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Infect Control Hosp Epidemiol. 1996 Dec;17(12):780-5.

Reduction of surgical-site infections in cardiothoracic surgery by elimination of nasal carriage of Staphylococcus aureus.

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Department of Clinical Microbiology, University Hospital Rotterdam, The Netherlands.



To test the hypothesis that perioperative elimination of nasal carriage of Staphylococcus aureus using mupirocin nasal ointment reduces the surgical-site infection (SSI) rate in cardiothoracic surgery.


Unblinded intervention trial with historical controls.


A university hospital, tertiary referral center for cardiothoracic surgery.


Consecutive patients undergoing cardiothoracic surgery between August 1, 1989, and February 1, 1991 (historical control group), and between March 1, 1991, and August 1, 1992 (intervention group).


The historical control group consisted of 928 patients and the intervention group of 868, of whom 752 actually were treated. The 116 patients who were unintentionally not treated were considered as a concurrent control group. In the intention-to-treat analysis, a significant reduction in SSI rate was observed after the intervention (historical-control group 7.3% and intervention group 2.8%; P < .0001). The SSI rate in the concurrent control group was significantly higher than in the treated group (7.8% and 2.0%, respectively; P = .0023). Resistance of S aureus to mupirocin was not observed.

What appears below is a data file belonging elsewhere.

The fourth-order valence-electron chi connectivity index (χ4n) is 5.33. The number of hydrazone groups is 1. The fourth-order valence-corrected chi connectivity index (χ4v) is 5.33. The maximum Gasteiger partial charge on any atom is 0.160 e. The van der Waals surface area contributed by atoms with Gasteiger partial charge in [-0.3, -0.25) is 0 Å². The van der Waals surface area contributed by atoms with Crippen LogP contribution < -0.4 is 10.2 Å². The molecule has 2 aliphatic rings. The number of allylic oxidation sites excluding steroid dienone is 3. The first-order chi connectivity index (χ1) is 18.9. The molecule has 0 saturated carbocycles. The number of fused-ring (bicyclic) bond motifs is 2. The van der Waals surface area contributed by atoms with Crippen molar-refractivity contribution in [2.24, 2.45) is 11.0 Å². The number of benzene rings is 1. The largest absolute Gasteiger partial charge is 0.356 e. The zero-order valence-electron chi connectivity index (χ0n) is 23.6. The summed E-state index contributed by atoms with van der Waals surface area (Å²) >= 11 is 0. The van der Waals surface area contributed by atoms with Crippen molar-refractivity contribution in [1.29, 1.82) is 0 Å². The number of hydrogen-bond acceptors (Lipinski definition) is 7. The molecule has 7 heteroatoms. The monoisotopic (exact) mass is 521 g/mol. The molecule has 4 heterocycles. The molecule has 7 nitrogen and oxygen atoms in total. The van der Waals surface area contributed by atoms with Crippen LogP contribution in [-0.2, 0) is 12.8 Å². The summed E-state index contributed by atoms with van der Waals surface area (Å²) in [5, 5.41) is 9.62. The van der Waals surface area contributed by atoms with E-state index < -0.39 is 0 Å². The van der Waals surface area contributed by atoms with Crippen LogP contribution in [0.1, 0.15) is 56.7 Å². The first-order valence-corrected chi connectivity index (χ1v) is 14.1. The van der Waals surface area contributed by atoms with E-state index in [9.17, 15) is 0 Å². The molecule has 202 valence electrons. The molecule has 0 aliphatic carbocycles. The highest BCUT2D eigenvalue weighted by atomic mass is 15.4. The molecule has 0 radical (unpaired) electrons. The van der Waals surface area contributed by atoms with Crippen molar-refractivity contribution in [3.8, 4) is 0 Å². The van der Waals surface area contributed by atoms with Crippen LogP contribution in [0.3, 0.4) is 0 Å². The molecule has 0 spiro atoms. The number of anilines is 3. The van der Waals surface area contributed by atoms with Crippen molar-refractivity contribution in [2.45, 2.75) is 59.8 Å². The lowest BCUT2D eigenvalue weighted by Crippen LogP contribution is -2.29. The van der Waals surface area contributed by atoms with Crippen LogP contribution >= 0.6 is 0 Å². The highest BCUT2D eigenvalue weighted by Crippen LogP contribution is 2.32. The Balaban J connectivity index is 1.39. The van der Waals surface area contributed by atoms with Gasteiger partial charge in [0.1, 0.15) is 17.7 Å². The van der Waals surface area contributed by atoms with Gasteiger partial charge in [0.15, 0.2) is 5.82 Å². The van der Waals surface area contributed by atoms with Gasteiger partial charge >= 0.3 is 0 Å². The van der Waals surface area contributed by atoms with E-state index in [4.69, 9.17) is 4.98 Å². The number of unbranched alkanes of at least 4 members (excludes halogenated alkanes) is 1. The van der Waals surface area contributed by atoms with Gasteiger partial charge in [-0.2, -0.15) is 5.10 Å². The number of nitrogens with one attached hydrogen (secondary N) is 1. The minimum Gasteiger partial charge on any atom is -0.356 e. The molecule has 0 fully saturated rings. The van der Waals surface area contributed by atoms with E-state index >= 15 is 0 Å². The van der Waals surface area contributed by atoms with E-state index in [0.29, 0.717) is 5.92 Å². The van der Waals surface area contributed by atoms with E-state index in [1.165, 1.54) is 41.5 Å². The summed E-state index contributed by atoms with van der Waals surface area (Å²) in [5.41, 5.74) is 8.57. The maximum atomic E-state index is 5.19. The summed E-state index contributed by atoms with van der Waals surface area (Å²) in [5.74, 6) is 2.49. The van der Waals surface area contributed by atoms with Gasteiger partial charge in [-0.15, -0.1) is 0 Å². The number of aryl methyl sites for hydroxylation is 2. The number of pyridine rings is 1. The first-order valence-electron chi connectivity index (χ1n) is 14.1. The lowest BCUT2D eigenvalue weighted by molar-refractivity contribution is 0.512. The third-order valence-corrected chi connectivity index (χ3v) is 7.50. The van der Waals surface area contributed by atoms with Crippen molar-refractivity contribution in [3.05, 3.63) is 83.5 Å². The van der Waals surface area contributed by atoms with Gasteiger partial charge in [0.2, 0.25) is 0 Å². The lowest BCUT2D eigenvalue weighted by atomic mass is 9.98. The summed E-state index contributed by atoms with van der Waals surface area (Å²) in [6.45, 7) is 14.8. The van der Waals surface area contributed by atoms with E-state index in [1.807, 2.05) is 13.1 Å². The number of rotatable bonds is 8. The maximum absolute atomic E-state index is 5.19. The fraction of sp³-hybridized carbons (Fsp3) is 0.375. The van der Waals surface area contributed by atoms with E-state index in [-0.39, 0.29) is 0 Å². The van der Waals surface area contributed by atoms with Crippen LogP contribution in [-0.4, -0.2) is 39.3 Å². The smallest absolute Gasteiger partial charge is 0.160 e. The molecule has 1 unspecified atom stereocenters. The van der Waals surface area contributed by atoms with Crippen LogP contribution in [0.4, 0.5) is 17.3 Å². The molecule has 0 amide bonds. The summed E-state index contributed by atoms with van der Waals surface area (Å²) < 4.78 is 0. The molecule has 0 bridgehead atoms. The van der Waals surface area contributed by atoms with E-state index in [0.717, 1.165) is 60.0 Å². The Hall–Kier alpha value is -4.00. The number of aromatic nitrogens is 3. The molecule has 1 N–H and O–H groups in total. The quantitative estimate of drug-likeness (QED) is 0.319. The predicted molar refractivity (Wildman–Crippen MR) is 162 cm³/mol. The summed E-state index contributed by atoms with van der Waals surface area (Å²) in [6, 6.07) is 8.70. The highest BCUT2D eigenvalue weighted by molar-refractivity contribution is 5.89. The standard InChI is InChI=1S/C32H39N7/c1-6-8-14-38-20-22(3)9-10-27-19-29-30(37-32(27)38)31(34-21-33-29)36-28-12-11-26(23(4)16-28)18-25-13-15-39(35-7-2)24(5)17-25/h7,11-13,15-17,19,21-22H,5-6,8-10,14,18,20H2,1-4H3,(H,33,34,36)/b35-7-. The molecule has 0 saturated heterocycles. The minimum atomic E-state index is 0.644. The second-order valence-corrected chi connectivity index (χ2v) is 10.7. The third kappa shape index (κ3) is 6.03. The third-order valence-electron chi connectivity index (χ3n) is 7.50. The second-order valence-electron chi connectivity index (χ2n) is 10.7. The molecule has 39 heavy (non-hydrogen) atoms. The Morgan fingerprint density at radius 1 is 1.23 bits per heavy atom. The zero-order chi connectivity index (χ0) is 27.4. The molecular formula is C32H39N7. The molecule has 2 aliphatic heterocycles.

The results of this study indicate that perioperative elimination of nasal carriage using mupirocin nasal ointment significantly reduces the SSI rate in cardiothoracic surgery patients and warrants a prospective, randomized, placebo-controlled efficacy trial. This preventive measure may be beneficial in other categories of surgical patients as well.

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